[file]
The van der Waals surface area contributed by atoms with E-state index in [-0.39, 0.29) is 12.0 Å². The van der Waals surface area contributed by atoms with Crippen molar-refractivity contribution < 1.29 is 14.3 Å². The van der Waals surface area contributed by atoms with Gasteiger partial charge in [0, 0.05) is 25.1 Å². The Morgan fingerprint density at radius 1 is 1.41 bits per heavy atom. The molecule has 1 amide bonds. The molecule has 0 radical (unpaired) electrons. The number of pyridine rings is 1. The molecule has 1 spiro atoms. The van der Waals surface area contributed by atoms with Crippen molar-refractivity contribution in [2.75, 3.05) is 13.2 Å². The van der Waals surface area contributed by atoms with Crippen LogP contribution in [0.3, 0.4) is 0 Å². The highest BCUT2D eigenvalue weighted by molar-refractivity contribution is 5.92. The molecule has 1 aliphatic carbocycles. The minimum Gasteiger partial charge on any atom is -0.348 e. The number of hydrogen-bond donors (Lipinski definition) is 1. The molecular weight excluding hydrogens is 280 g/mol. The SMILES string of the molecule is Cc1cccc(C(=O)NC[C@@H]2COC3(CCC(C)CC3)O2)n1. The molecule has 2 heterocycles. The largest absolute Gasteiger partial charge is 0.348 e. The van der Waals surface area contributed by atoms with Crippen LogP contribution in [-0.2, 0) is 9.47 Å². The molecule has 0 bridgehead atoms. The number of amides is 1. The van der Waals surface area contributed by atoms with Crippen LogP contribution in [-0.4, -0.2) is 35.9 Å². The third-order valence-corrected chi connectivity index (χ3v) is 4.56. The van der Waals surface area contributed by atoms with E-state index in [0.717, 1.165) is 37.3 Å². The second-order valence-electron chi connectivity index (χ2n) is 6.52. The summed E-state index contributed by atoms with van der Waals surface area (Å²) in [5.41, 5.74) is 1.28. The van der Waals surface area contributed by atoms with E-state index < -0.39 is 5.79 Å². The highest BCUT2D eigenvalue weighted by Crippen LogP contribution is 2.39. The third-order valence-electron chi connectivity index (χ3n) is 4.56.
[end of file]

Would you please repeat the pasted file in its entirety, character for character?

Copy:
The van der Waals surface area contributed by atoms with E-state index in [-0.39, 0.29) is 12.0 Å². The van der Waals surface area contributed by atoms with Crippen molar-refractivity contribution < 1.29 is 14.3 Å². The van der Waals surface area contributed by atoms with Gasteiger partial charge in [0, 0.05) is 25.1 Å². The Morgan fingerprint density at radius 1 is 1.41 bits per heavy atom. The molecule has 1 amide bonds. The molecule has 0 radical (unpaired) electrons. The number of pyridine rings is 1. The molecule has 1 spiro atoms. The van der Waals surface area contributed by atoms with Crippen molar-refractivity contribution in [2.75, 3.05) is 13.2 Å². The van der Waals surface area contributed by atoms with Crippen LogP contribution in [0.3, 0.4) is 0 Å². The highest BCUT2D eigenvalue weighted by molar-refractivity contribution is 5.92. The molecule has 1 aliphatic carbocycles. The minimum Gasteiger partial charge on any atom is -0.348 e. The number of hydrogen-bond donors (Lipinski definition) is 1. The molecular weight excluding hydrogens is 280 g/mol. The SMILES string of the molecule is Cc1cccc(C(=O)NC[C@@H]2COC3(CCC(C)CC3)O2)n1. The molecule has 2 heterocycles. The largest absolute Gasteiger partial charge is 0.348 e. The van der Waals surface area contributed by atoms with Crippen LogP contribution in [-0.2, 0) is 9.47 Å². The molecule has 0 bridgehead atoms. The number of amides is 1. The van der Waals surface area contributed by atoms with Crippen LogP contribution in [-0.4, -0.2) is 35.9 Å². The third-order valence-corrected chi connectivity index (χ3v) is 4.56. The van der Waals surface area contributed by atoms with E-state index in [0.717, 1.165) is 37.3 Å². The second-order valence-electron chi connectivity index (χ2n) is 6.52. The summed E-state index contributed by atoms with van der Waals surface area (Å²) in [5.41, 5.74) is 1.28. The van der Waals surface area contributed by atoms with E-state index < -0.39 is 5.79 Å². The highest BCUT2D eigenvalue weighted by Crippen LogP contribution is 2.39. The third-order valence-electron chi connectivity index (χ3n) is 4.56.